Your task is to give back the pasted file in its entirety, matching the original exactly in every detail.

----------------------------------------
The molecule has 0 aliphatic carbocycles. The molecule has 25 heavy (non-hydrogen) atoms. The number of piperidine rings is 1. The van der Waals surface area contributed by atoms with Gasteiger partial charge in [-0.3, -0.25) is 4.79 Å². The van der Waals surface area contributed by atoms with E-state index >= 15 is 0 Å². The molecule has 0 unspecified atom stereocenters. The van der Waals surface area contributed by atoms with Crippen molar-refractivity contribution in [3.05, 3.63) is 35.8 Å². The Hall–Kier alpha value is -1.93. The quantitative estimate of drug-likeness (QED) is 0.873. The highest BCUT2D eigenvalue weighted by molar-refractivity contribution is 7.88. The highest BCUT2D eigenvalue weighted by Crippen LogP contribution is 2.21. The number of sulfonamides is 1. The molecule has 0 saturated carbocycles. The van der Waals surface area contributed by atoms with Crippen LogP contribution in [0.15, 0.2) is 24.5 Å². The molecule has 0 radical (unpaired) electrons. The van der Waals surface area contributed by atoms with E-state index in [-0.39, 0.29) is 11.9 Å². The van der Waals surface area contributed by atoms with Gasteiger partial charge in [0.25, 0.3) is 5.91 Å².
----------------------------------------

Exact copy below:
The molecule has 0 aliphatic carbocycles. The molecule has 25 heavy (non-hydrogen) atoms. The number of piperidine rings is 1. The van der Waals surface area contributed by atoms with Gasteiger partial charge in [-0.3, -0.25) is 4.79 Å². The van der Waals surface area contributed by atoms with E-state index >= 15 is 0 Å². The molecule has 0 unspecified atom stereocenters. The van der Waals surface area contributed by atoms with Crippen molar-refractivity contribution in [3.05, 3.63) is 35.8 Å². The Hall–Kier alpha value is -1.93. The quantitative estimate of drug-likeness (QED) is 0.873. The highest BCUT2D eigenvalue weighted by molar-refractivity contribution is 7.88. The highest BCUT2D eigenvalue weighted by Crippen LogP contribution is 2.21. The number of sulfonamides is 1. The molecule has 0 saturated carbocycles. The van der Waals surface area contributed by atoms with Crippen LogP contribution in [0.15, 0.2) is 24.5 Å². The molecule has 0 radical (unpaired) electrons. The van der Waals surface area contributed by atoms with E-state index in [-0.39, 0.29) is 11.9 Å². The van der Waals surface area contributed by atoms with Gasteiger partial charge in [0.25, 0.3) is 5.91 Å².